Hoerr et al. first proposed the concept of using mRNA to encode antibody protein in a patent application in 2008, and RNA encodes antibody (EP 2101823 B1). In March 2017, Pardi et al. published the first article on the feasibility of using mRNA for passive vaccination.

 

In this article, m1ψ contains the mRNA encoding the light and heavy chains of VRC01 (a broadly neutralizing antibody against HIV-1), which is administered systemically in the form of liposomal nanoparticles, LNP. Pardi et al. also confirmed that intravenous injection of the liposome nanoparticles can efficiently express the target protein in the liver.

 

A single intravenous injection of 30 μg of mRNA-LNP expressing VRC01 antibody, the level of VRC01 in serum reached a peak at 24 hours, and gradually decreased over time, until the next injection on the 11th day. MRNA-LNP encoding VRC01 antibody is better than direct administration of VRC01 antibody in the prevention of HIV-1 in mouse models.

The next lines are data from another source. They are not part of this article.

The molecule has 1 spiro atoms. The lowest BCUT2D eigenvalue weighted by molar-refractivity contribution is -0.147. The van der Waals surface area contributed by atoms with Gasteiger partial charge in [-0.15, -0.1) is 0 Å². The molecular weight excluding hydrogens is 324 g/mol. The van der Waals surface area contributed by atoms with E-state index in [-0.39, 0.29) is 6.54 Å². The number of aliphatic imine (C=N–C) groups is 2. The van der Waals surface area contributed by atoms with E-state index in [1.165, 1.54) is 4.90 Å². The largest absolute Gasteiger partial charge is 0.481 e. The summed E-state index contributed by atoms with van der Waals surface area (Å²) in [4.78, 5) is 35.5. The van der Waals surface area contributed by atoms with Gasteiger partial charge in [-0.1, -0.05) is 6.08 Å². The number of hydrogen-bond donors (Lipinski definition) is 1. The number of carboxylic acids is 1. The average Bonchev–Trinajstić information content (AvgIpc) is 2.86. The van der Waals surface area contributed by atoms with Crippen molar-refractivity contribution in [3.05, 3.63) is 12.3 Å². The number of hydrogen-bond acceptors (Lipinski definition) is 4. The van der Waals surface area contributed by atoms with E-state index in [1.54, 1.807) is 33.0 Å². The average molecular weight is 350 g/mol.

A few months later, Thran and others confirmed the feasibility of using mRNA for passive vaccination in three different disease models: as an anti-pathogen therapy (rabies model), as an antitoxin therapy (botulism model), and as an anti-pathogen therapy (rabies model). Anti-tumor therapy (lymphoma model).

 

Experiments have shown that a single injection of mRNA-LNP encoding monoclonal antibodies or camel heavy chain antibodies (VHHs) is sufficient to establish rapid, potent and durable serum antibody titers in the body. These high-titer antibodies can completely protect mice from virus attack or poisoning, and can eliminate tumor cells in mouse models.